Hells Angels Club Fights to Protect Turf–and Its Brand


The Hells Angels Motorcycle Club fights hard in court to protect its brand, reports the New York Times. Just in the past seven years, the Hells Angels have brought more than a dozen cases in federal court, alleging infringement on apparel, jewelry, posters and yo-yos. The group has also challenged Internet domain names and a Hollywood movie — all for borrowing the motorcycle club's name and insignias.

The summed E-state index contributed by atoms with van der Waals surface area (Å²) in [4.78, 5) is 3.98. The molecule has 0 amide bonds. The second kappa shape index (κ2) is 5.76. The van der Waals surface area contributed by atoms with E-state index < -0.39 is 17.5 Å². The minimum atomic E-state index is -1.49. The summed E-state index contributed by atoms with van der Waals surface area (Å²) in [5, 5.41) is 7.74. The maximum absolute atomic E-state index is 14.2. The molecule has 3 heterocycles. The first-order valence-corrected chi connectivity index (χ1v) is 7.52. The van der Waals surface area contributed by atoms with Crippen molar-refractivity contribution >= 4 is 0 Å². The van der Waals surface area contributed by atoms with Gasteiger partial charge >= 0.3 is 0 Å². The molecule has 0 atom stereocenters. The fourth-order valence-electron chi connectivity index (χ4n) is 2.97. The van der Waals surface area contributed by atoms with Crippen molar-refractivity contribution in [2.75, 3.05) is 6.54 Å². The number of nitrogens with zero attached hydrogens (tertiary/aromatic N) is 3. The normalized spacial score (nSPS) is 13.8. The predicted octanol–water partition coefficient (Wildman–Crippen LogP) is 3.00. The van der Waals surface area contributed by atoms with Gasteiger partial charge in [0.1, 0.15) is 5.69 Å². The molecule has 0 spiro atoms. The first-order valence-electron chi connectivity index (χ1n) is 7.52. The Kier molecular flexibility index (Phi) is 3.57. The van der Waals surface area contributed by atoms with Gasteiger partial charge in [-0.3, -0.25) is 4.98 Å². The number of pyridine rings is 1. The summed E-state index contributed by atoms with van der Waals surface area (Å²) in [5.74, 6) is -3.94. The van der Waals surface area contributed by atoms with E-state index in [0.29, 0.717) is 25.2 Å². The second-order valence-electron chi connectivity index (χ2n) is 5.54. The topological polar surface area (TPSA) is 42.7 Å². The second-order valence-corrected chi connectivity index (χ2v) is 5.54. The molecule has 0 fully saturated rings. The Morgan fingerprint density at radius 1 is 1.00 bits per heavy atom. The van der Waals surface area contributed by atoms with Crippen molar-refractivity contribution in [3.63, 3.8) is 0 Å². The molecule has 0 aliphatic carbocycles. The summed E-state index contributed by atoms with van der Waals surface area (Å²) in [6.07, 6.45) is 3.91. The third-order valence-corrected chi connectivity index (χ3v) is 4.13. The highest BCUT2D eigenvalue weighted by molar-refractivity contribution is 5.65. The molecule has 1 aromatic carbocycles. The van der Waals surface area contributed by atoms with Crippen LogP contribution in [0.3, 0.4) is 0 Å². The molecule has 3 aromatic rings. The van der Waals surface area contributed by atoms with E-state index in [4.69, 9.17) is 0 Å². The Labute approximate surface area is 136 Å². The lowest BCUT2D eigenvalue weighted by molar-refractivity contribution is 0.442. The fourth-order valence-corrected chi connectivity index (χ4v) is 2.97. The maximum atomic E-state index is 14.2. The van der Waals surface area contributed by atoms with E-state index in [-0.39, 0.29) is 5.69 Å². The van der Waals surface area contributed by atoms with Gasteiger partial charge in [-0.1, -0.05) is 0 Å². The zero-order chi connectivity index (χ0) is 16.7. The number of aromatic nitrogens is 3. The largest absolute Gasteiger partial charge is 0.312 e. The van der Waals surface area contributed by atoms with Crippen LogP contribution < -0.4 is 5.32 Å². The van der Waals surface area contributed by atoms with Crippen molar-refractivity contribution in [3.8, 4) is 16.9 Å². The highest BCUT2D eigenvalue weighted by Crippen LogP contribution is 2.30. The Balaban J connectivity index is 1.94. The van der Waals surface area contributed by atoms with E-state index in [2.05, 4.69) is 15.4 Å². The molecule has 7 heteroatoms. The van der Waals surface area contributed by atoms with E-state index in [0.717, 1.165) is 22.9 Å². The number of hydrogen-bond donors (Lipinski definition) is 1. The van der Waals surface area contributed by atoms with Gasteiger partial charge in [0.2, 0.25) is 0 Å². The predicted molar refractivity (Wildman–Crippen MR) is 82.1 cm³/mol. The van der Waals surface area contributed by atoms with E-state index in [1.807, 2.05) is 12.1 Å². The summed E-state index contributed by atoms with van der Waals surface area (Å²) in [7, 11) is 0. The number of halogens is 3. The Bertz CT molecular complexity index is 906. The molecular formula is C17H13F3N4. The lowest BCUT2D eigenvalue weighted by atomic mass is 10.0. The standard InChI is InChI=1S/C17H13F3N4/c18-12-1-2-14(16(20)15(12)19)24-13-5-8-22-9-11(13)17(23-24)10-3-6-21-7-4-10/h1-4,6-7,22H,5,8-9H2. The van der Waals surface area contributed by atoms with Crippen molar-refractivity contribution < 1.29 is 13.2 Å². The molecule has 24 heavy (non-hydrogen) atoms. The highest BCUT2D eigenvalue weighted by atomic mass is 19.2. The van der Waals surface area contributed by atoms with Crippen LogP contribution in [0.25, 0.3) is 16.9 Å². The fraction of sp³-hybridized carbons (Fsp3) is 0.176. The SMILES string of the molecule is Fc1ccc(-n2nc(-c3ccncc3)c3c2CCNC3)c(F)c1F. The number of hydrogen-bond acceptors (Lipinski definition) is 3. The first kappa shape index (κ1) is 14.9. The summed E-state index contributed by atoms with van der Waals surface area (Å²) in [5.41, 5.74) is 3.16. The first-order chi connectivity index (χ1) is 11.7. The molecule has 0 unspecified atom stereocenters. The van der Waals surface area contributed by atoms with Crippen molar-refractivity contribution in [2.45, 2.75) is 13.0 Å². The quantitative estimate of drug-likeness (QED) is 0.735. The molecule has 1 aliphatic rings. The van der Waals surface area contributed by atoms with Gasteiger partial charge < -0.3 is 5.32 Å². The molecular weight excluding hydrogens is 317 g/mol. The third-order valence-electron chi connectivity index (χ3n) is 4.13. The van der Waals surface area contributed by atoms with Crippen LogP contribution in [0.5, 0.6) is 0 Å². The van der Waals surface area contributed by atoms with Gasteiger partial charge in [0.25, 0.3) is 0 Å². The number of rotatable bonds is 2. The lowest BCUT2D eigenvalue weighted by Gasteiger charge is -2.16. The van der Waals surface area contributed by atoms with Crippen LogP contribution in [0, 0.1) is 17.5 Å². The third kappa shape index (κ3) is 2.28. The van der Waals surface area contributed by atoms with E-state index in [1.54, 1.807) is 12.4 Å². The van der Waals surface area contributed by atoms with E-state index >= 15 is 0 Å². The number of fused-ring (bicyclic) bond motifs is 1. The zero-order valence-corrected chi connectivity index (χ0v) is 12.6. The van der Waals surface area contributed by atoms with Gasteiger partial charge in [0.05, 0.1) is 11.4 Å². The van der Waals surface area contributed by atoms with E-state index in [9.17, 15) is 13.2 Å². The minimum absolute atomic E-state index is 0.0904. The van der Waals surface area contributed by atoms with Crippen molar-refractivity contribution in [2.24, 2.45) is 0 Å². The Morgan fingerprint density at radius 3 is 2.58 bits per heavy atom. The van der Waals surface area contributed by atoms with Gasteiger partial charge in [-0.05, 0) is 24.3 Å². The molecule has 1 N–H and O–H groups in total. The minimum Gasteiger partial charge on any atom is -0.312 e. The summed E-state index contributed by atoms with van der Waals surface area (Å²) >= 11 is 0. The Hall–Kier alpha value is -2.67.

The defendants have been large, well-known corporations like Toys “R” Us, Alexander McQueen, Amazon, Saks, Zappos, Walt Disney and Marvel Comics. And they have included a rapper's clothing company, Dillard's and a teenage girl who was selling embroidered patches on eBay with a design resembling the group's “Death Head” logo. Over the years, the group made a leap from image to brand, becoming a recognizable marque and promoting itself on items as varied as T-shirts, coffee mugs and women's yoga pants.

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